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Posted at: Dec 2, 2018, 12:06 AM; last updated: Dec 2, 2018, 12:06 AM (IST)

Divided by religion, united by religion

Shahzad Raza
ACROSS THE BORDER
Shahzad Raza
People had thought Sidhu’s infamous hug would cost him dearly, but it has transpired into a religious victory. What Vajpayee couldn’t do, a cricketer has managed to
Divided by religion, united by religion

Shahzad Raza

The most sellable commodity in both India and Pakistan may not be ‘Tata Namak’ or ‘Tapal Chai’, but religion and religion alone. It sells, and it can sell anything, including peace and war. While several people on either side of the border became euphoric with the opening of Kartarpur corridor, hardly anyone considered it worth debating whether relations between the two states should be based on delivering religious happiness. Instead of taking pride, leaders from both sides of the working boundary should be doing some soul-searching for depriving people of their inherent right to visit their places of worship. We divided the subcontinent on the basis of religion. And now we are removing the barbed wires in the name of religion. What an irony!

Opening the Kartarpur corridor would benefit many people. Pilgrims from India would not only satiate their religious appetite, they would also taste the local delicacies that are, coincidentally, not so different from what is available in their own country. Local economy would somewhat improve. Security concerns would be taken care of by the border managers. Schoolchildren, who now hop back home, looking at empty fields would have fascinating sights of bearded guests in colourful turbans.

Politicians would certainly have a field day using useless adjectives and jargons to take the credit. Despite all those allegations and counter-allegations, the leadership of the two sides rubbed shoulders at the inaugural ceremony. The two countries cannot play cricket in each other’s territories. They cannot share a table at SAARC summits, but Pakistani leaders welcomed Indian leaders. The latter had no remorse coming to the country that they believe is behind the killing of their innocent civilians. No one remembered the alleged human rights violations in Kashmir or the alleged state-sponsored terrorism. Enough of this hypocrisy! People are done with the stalemate that has hampered everything for the past five decades or so.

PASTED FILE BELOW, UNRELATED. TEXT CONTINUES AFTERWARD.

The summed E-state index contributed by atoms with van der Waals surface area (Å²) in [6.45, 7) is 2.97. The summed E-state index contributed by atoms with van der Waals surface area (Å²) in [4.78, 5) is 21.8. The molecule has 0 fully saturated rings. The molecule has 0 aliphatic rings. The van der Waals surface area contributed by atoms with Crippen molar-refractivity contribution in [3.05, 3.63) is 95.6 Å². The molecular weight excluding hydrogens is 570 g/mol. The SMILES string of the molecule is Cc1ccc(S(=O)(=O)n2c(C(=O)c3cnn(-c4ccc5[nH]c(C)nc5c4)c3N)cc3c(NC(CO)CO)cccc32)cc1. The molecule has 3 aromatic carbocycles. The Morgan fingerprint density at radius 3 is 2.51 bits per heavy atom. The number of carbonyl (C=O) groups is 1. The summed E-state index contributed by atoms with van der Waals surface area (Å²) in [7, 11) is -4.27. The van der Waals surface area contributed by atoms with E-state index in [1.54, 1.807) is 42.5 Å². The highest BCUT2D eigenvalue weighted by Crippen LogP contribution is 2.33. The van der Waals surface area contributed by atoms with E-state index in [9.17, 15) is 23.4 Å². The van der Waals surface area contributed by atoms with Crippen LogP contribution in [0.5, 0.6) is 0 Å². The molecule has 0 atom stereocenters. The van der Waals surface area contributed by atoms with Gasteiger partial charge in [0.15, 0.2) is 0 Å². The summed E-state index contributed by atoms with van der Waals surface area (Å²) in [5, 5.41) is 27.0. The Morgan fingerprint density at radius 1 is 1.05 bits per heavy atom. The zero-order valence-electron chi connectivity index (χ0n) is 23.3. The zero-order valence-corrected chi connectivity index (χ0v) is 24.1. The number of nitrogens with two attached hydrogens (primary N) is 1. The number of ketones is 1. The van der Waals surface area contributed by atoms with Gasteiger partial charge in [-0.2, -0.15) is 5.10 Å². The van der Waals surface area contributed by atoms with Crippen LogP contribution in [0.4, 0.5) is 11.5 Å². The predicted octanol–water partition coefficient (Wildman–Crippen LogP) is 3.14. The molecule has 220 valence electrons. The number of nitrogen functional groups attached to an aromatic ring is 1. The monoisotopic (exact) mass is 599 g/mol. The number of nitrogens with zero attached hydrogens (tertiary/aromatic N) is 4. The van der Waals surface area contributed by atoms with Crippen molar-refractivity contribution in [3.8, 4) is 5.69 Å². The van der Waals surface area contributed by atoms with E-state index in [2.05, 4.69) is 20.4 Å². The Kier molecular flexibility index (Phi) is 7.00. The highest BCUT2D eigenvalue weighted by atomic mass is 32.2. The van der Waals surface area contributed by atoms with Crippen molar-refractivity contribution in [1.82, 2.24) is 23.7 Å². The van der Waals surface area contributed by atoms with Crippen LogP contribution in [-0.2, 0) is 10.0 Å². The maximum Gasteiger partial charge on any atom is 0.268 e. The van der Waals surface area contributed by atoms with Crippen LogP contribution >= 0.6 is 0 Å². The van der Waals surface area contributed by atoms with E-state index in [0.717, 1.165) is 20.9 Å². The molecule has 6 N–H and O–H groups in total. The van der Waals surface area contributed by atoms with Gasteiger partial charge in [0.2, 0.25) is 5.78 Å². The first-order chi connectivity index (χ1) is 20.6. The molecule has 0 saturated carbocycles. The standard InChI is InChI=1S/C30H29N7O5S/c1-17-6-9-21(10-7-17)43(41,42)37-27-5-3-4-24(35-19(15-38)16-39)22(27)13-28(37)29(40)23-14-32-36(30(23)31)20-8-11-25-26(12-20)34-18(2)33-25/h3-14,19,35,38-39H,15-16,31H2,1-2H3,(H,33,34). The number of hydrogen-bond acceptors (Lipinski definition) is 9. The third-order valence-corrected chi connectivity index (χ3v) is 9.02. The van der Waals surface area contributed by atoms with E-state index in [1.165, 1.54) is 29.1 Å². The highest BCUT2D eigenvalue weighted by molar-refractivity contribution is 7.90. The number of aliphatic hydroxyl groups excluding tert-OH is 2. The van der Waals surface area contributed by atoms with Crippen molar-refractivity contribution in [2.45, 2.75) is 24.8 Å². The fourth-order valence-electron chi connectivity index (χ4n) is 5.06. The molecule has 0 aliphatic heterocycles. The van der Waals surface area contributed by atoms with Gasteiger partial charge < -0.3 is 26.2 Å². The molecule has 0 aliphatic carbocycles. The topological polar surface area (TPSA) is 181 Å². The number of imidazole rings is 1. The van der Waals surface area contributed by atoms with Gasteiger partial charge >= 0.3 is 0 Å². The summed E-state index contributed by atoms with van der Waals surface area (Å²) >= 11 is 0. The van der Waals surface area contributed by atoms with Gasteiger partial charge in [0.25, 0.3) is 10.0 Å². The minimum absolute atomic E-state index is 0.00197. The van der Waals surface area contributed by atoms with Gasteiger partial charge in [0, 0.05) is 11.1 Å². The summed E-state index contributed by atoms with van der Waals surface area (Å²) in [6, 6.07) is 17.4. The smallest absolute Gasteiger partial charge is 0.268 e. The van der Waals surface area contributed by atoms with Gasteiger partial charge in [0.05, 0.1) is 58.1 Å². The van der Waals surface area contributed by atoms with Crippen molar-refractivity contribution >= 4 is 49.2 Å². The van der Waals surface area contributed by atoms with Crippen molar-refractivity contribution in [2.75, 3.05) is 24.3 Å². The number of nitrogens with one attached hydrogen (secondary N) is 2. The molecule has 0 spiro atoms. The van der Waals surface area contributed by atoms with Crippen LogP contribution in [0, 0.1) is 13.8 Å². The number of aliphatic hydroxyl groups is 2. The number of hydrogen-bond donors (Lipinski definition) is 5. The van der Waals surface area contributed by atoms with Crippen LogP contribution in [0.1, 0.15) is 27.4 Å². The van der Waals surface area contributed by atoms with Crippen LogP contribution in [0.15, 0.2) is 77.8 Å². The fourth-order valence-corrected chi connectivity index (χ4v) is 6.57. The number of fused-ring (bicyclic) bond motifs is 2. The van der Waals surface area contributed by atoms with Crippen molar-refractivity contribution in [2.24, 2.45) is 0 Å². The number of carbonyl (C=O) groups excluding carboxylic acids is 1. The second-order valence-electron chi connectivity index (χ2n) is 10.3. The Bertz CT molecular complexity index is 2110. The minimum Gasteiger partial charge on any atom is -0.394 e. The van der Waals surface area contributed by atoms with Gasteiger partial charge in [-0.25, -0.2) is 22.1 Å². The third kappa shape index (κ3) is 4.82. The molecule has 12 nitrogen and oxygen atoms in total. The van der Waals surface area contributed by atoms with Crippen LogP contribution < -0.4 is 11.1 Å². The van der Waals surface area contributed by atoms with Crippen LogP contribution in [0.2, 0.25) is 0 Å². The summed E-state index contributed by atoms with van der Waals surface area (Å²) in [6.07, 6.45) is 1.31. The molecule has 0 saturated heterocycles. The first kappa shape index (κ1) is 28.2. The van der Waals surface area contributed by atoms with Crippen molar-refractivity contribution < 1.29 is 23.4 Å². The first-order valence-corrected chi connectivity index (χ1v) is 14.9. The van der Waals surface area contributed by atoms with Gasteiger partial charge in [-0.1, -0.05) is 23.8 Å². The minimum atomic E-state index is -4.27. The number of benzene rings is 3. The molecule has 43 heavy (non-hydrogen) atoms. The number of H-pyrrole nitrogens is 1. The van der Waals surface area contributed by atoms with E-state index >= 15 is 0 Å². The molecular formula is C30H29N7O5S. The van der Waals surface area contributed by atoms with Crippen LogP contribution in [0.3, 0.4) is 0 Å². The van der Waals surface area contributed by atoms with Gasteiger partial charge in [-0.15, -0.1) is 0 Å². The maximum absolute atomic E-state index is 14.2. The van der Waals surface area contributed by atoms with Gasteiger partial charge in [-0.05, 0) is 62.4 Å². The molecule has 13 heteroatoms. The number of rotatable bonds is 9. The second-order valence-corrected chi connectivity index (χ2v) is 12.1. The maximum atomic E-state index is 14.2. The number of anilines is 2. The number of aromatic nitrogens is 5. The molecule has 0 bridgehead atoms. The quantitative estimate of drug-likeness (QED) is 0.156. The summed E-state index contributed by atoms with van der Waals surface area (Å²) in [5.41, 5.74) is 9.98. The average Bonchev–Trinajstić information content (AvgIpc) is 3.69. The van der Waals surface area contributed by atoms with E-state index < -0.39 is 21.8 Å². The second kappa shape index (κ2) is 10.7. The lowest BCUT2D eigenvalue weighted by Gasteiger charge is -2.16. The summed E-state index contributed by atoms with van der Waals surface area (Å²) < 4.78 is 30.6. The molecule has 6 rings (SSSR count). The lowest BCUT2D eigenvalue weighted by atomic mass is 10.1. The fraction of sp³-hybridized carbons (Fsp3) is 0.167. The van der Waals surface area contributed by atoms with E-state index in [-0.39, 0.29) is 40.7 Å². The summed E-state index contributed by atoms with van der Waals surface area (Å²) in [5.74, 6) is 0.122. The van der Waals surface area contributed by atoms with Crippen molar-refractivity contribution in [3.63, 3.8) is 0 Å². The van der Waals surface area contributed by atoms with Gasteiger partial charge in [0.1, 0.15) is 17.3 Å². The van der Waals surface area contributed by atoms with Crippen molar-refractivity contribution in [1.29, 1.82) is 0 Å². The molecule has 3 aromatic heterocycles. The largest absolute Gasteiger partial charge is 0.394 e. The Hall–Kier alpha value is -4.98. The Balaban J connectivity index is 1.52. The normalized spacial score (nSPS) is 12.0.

The opening of the corridor had its hero as well: Navjot Singh Sidhu. People had thought that his infamous hug would cost him dearly, but it has transpired into a great religious victory. What a statesman like Vajpayee couldn’t do, a cricketer has managed to. Some analysts in Pakistan are pitching him as future chief minister of Indian Punjab. Beware, Captain Sahab!

Criticism aside, the decision would certainly benefit the people — whether religiously or economically. The nature of conflict between India and Pakistan is complex. Analysts fail to draw a comparison most of the time. People of India and Pakistan like each other, but the deep states don’t. France and Germany resolved their disputes after the worst annihilation. The post-World War II leaders were wise enough to push the rest button because they had seen the horrors of war. Pakistan and India fought wars too, but exploited the unfortunate events to brainwash the next generations or build their military prowess. The two countries would not resume full-scale bilateral dialogues just because they agreed to open a religious site. The Indian External Affairs Minister has already made this clear. In the run-up to 2019 elections in India, PM Modi cannot afford to annoy his right-wing voters.

What the two countries can build on in this opportune moment is to start opening more religious sites. They can ease visa regime for the pilgrims. After all, selling religion has very low side-effects, if the purpose is not butchering the beef-eaters or recruiting jihadis to liberate Kashmir.

— The writer is an Islamabad-based journalist

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